The Mercedes SL-Class is and will forever be a motoring icon. It’s also one of my favorite automotive stories of all time. A car born out of racing pedigree, transformed into road going art-on-wheels and continually re-designed over 5 generations of SL’s with each becoming a benchmark for this segment. Though it may seem like a flawlessly executed plan, the SL almost didn’t make it into production.
The story begins in 1951 when a war-shaken Mercedes built a stunningly beautiful racing machine—dubbed the 300SL for the 3.0L, inline 6-cylinder engine it used—with the goal of bringing Mercedes back into the motorsport arena and ultimately winning Le Mans. Among its most notable characteristics was its breath taking shape and unique gullwing doors, both of which were the results of some incredible engineering. The light-weight, aluminum built body was designed to have an incredibly low drag coefficient while the doors were a result of a tubular space frame chassis, which gave the car incredible strength and rigidity but made conventional doors impossible. These characteristics, along its powerful 175hp engine allowed Mercedes-Benz to achieve its goal of winning Le Mans in 1952. Not only did they take first and second place, but they did so with a record breaking average speed of 155.575 Kph.
|Engine mounted at angle to lower center of gravity|
|1952 Le Mans: First and Second|
The production 300SL would be a feat of modern engineering and a design that would forever leave its mark on the industry. Featuring the same iconic ‘gullwing’ doors and profile as the race car on which it was based, Mercedes continued to improve upon the design with the consumer in mind. The result was a car that was dizzyingly gorgeous. Moreover, relying on a modified version of the 3.0L racing engine, the 300SL was able to hit a top speed of ~160 MPH, making it the fastest production car at the time. And, the independent suspension lifted from its racing cousin meant that the beautiful body and all that power could go round corners with relative precision—a characteristic that was not shared by many other cars during this time.
Anyone looking to buy a 300SL would need quite a sizeable check book as it would set you back roughly $11,000 at its initial offering in 1955, though the price would later be reduced to about $7,500 after achieving production efficiencies (around $95k/$65k in 2012 dollars). That said, with only about 1400 of these ultra-beautiful automotive specimens produced between 1955 and 1957, they currently fetch anywhere from $700,000-$4,000,000 depending the car and its condition.
After realizing the somewhat impractical nature of these ‘gullwing’ cars (they were exceptionally toasty while driving due to poor ventilation and difficult to get in and out of), Mercedes ceased production in ‘57 in favor of building a roadster version of the 300SL for the more refined, gentleman motorist. This roadster maintained the gorgeous shape of the original 300SL but utilized a different chassis structure to allow the fitment of more conventional doors. There were also improvements made to the engine, braking system and suspension, which gave the car enhanced performance. This SL’s price once again spiked back up to the $11,000 mark and as a result only about 1858 units were produced between 1958 and 1963.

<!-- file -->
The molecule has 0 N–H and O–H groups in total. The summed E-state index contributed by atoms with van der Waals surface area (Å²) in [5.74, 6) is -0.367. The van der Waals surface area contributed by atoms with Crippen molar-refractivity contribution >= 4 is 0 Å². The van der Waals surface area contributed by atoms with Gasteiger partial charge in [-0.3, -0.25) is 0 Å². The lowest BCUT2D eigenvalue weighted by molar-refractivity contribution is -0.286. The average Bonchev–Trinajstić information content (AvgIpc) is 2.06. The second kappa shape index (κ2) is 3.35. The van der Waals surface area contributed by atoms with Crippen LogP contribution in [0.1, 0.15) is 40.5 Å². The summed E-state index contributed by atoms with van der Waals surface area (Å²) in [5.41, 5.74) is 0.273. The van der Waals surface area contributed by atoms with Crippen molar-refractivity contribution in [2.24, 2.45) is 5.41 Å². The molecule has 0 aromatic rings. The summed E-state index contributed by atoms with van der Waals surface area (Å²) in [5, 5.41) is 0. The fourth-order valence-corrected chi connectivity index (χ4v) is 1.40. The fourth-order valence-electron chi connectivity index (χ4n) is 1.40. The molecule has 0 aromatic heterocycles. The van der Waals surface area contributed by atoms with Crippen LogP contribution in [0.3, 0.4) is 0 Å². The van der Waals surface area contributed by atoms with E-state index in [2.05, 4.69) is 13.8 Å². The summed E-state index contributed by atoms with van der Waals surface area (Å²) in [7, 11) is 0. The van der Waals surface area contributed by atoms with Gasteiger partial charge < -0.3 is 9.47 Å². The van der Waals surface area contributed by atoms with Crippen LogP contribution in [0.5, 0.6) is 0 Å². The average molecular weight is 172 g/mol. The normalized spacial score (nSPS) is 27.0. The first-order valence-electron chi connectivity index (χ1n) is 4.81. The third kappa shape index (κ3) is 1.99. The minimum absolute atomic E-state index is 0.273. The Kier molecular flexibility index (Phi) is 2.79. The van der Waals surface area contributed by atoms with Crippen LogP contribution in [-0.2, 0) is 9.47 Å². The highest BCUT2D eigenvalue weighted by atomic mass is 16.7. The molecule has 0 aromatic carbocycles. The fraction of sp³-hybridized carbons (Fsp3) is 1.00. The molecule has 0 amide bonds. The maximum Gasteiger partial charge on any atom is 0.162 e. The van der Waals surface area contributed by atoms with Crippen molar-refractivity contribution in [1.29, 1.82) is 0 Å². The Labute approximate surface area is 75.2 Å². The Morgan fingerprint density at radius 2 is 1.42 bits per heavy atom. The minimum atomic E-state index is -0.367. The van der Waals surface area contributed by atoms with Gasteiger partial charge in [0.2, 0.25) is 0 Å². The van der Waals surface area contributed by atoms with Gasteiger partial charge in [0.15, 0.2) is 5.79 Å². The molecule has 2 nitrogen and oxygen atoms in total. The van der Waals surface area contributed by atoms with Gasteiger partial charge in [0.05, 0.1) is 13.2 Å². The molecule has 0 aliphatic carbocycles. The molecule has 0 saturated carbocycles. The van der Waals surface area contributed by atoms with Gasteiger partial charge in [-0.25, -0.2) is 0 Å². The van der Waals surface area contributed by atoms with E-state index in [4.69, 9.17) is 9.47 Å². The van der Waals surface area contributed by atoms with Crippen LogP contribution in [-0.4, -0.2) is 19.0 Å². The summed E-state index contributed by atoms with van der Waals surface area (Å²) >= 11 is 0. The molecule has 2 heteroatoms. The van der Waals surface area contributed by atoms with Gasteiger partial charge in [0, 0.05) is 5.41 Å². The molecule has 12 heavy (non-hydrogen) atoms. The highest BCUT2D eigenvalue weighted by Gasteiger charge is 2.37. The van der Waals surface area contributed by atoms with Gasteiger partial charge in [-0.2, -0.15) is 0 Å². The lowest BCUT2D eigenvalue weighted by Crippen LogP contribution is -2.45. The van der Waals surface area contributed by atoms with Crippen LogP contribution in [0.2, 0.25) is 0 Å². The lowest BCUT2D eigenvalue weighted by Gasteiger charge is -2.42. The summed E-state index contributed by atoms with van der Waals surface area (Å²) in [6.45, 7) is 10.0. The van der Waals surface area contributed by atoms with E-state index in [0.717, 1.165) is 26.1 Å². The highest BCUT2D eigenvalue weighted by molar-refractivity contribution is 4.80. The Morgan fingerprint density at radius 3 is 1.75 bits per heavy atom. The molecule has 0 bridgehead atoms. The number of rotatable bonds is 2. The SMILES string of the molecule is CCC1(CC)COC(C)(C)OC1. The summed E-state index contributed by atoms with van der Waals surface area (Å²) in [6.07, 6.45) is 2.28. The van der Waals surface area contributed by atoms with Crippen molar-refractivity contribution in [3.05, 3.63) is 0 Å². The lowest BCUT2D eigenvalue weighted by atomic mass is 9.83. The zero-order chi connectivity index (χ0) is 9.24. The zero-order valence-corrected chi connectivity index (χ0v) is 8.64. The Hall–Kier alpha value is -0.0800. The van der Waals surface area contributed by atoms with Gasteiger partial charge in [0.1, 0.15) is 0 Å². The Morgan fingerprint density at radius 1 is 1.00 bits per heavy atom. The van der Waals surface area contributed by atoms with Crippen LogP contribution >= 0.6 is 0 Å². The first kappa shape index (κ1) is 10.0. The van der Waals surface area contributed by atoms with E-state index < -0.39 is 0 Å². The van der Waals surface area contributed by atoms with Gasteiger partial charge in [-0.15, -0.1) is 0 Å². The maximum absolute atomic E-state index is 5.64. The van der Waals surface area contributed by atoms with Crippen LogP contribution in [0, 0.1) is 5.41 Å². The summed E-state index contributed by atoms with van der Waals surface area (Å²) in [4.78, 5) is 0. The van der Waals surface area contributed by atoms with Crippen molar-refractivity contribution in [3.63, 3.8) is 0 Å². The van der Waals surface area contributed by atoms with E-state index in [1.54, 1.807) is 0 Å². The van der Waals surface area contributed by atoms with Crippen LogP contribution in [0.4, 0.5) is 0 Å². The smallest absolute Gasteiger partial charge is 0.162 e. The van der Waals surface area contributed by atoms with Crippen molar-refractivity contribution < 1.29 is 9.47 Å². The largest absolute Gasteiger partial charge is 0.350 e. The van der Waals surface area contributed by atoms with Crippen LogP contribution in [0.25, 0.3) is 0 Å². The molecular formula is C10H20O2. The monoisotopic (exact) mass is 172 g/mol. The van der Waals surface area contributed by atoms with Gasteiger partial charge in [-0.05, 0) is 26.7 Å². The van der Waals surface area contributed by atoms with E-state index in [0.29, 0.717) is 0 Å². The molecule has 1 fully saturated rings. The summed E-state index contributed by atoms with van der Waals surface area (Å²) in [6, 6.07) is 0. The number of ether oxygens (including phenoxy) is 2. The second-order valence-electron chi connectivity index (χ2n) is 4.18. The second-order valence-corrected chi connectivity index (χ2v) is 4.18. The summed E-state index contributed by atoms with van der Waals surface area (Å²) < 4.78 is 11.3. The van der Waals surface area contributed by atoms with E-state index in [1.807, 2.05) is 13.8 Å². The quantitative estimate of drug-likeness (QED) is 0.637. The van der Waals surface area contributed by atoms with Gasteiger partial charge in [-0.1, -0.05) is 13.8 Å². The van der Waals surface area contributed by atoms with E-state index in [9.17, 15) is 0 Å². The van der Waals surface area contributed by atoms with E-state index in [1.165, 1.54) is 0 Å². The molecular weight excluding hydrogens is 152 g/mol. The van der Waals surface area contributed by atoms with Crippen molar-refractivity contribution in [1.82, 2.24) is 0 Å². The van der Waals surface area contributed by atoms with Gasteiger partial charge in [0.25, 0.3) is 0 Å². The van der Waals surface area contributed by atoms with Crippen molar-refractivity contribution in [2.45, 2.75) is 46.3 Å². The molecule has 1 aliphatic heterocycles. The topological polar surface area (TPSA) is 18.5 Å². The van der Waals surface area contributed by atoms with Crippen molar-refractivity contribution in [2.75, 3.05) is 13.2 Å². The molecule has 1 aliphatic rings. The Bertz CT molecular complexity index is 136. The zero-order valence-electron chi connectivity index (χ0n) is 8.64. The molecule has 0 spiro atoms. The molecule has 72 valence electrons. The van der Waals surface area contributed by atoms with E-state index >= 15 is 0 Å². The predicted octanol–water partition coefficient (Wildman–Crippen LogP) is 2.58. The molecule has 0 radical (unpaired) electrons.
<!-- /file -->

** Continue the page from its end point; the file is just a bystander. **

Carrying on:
Those with slightly less means can thank Max Hoffman for dreaming up the 190SL, which was a fantastic alternative to its pricier big brother. While it shared a great deal of styling cues with the 300, the rest of the cars underpinnings were changed in order to make it more affordable and drivable on a daily basis. Its chassis and suspension were transplanted from the 180-series, which enabled the car to have conventional doors and a more comfortable ride. A new 1.9L engine was developed specifically for this car with an output rating of 120hp. All of these changes added up to a price of $3,998 for a soft-top only model or $4,295 with the optional hard top when it went on sale in 1955 (about $34,500/$37,000 in 2012 dollars). With such beautiful styling, sporty ride and such a reasonable price (compared to the 300SL), the 190 sold a staggering 25,881 units during its production from 1955-1963.
There is so much that I really like about this story. First and foremost would certainly be how the production car came to be. It was the vision of an incredible company with one purpose and the mission one man who saw its potential as a production car. Both parties put a lot on the line, Mercedes for producing a “less than practical” car at a ridiculous price point and Max for agreeing to order 1000 of them before Mercedes even agreed to produce it. It also shows how great ideas can come from anywhere. Max had his fingers on the pulse of the market and thus really was able to understand why this car would be such a success. Lastly, I love how this car was not ruined by the production process. So often we see breath taking concept cars that captivate the hearts and minds of consumers, only to be destroyed in its transition from concept to production car. I understand that car companies must make a profit and to some extent consumer products need to have a hint of practicality but sometimes we must be guided by our senses and visceral reactions; we need to build stunningly beautiful, amazing and impractical things. All in all, I pray nightly that I might one day be graced with the opportunity to drive either a 300 or 190, for they truly are a beautiful part of motoring history.
As I mentioned above, this is only part 1 of the story so check back for part 2: 1963-1971 and the SL Pagoda.